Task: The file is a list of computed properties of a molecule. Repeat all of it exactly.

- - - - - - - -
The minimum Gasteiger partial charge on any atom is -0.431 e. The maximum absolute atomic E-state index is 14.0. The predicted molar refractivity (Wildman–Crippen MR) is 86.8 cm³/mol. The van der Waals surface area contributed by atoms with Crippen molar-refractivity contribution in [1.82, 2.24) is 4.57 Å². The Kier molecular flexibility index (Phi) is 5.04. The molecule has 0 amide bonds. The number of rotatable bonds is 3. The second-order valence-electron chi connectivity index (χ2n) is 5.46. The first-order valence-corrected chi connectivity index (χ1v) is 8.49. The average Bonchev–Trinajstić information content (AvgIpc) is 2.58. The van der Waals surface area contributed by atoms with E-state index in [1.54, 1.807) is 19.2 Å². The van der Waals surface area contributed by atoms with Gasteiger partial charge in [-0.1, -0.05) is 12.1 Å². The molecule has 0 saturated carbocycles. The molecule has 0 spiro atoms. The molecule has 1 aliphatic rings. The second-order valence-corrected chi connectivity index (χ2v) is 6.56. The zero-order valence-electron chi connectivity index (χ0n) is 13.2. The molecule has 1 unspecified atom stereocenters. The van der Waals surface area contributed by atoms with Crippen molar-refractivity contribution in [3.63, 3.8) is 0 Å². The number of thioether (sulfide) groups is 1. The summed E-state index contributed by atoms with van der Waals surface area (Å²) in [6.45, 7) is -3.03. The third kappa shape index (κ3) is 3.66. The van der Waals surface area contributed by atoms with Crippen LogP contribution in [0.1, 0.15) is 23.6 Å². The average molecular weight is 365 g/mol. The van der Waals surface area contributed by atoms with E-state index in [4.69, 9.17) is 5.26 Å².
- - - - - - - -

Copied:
The minimum Gasteiger partial charge on any atom is -0.431 e. The maximum absolute atomic E-state index is 14.0. The predicted molar refractivity (Wildman–Crippen MR) is 86.8 cm³/mol. The van der Waals surface area contributed by atoms with Crippen molar-refractivity contribution in [1.82, 2.24) is 4.57 Å². The Kier molecular flexibility index (Phi) is 5.04. The molecule has 0 amide bonds. The number of rotatable bonds is 3. The second-order valence-electron chi connectivity index (χ2n) is 5.46. The first-order valence-corrected chi connectivity index (χ1v) is 8.49. The average Bonchev–Trinajstić information content (AvgIpc) is 2.58. The van der Waals surface area contributed by atoms with E-state index in [1.54, 1.807) is 19.2 Å². The van der Waals surface area contributed by atoms with Gasteiger partial charge in [-0.1, -0.05) is 12.1 Å². The molecule has 0 saturated carbocycles. The molecule has 0 spiro atoms. The molecule has 1 aliphatic rings. The second-order valence-corrected chi connectivity index (χ2v) is 6.56. The zero-order valence-electron chi connectivity index (χ0n) is 13.2. The molecule has 1 unspecified atom stereocenters. The van der Waals surface area contributed by atoms with Crippen molar-refractivity contribution in [3.63, 3.8) is 0 Å². The number of thioether (sulfide) groups is 1. The summed E-state index contributed by atoms with van der Waals surface area (Å²) in [6.45, 7) is -3.03. The third kappa shape index (κ3) is 3.66. The van der Waals surface area contributed by atoms with Crippen LogP contribution in [0.1, 0.15) is 23.6 Å². The average molecular weight is 365 g/mol. The van der Waals surface area contributed by atoms with E-state index in [4.69, 9.17) is 5.26 Å².